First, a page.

Thursday, August 9, 2018
Q. I planted a tomato in a big pot. The tomatoes get ripe, then the bottoms get calloused and hard. Is this a calcium deficiency? Over/under watering? How do I fix this?
Pat from Youngstown
A. This is the dreaded blossom-end rot. It is a common disorder, usually caused by under watering. The root cause is a calcium deficiency, but this deficiency is usually caused by under watering.
Watering is a big deal when it comes to tomatoes.
Since you are growing your tomatoes in a container, there can be some other issues affecting the plant’s growth. First, the container should be at least three gallons, even better if it is five gallons. This will ensure the plant has enough room for proper root growth, allowing it to take up enough water for fruit production. Next is the water itself. There is usually enough calcium in our municipal water supply to provide adequate nutrition for your tomato plants. Finally, yet another issue may be the use of potting mix. Some potting mixes may not provide enough calcium, but the water should be doing that job.
So, if you’ve taken care of all of these potential culprits – consistent watering should be your major focus during the growing season.
Consistent watering is providing a minimum of 1 inch per week, closer to 2 inches per week when fruit is on the tomato plant. But that recommendation is for gardeners growing their tomatoes in the ground. Since you are growing in containers, providing a consistent water supply is a completely different task. The sides of containers are constantly exposed to air and sunlight. These two factors dry out the soil within the container very quickly. Furthermore, the potting mixes most of us use in our containers do not have significant water holding capacity. Thus, watering may need to be done nearly every day to provide enough for a tomato plant.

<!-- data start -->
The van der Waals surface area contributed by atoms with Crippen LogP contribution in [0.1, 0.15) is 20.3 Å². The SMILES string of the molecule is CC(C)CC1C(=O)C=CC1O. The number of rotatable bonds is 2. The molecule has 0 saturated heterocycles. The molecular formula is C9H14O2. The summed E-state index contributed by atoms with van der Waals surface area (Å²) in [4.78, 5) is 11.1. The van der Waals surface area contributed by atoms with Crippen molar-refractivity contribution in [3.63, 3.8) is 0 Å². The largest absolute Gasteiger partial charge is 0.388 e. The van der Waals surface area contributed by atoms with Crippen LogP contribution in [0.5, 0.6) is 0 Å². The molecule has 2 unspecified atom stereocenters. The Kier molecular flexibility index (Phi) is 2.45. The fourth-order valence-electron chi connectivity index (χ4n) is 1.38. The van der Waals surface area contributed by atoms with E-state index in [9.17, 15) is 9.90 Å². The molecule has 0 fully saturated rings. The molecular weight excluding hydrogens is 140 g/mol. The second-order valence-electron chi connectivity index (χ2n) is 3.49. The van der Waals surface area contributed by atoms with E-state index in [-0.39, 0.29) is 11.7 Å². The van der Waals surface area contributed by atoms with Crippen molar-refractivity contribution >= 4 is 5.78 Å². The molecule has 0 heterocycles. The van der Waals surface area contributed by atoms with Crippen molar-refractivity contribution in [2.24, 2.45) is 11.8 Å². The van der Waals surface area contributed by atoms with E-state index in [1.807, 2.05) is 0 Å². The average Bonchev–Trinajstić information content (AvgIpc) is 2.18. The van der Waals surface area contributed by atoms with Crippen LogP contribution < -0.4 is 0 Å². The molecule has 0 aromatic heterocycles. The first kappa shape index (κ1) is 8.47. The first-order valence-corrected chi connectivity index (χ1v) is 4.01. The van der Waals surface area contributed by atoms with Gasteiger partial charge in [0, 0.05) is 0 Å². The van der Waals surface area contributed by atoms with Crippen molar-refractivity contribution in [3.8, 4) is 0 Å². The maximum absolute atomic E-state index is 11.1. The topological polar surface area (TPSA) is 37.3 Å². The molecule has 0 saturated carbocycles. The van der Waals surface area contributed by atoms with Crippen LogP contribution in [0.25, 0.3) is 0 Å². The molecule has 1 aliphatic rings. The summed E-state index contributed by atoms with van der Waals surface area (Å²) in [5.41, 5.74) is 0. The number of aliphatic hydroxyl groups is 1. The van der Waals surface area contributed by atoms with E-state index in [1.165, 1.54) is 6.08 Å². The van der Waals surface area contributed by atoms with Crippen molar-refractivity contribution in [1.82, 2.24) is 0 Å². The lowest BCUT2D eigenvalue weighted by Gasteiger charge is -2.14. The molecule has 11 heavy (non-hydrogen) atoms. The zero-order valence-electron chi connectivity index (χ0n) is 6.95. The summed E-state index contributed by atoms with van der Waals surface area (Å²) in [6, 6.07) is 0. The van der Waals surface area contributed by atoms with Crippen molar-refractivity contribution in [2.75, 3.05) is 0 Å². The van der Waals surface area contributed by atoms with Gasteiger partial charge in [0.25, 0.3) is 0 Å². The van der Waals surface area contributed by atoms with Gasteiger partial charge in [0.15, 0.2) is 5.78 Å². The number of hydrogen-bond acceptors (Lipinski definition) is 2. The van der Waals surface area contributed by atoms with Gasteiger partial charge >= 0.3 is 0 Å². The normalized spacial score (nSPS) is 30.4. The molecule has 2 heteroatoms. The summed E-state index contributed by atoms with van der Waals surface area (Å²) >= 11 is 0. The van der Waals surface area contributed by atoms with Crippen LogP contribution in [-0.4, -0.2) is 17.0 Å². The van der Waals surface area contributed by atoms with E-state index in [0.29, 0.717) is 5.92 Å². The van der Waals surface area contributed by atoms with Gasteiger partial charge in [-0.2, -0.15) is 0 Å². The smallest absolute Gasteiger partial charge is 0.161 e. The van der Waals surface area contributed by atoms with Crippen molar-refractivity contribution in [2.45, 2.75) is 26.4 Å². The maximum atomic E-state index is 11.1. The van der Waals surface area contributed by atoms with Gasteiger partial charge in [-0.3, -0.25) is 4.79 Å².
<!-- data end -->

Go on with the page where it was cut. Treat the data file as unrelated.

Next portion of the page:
You should use your finger every day to check the moisture level in the container. Just put your finger down into the soil. If it’s dry – give it more water. Many of us don’t expect containers to dry out that quickly, but a rapidly growing tomato plant and hot weather speed it up significantly.
Now, back to calcium. Yes, the lack of enough calcium to be taken up by the plant is what is causing the fruit to have black, leathery ends. But the major cause of the deficiency is not enough water going through the entire plant. Water transports the calcium to the fruit to form the cell walls for a delicious tomato. In times of water stress, water goes to the leaves first, not the fruit.
There is an excellent, detailed and yet simplified factsheet on this topic here: http://go.osu.edu/endrot.
Eric Barrett is OSU Extension educator for agriculture and natural resources in Mahoning County. Call the office plant and pest clinic at 330-533-5538 to submit your questions. Regular clinic hours are 9 a.m., to noon Mondays and Thursdays.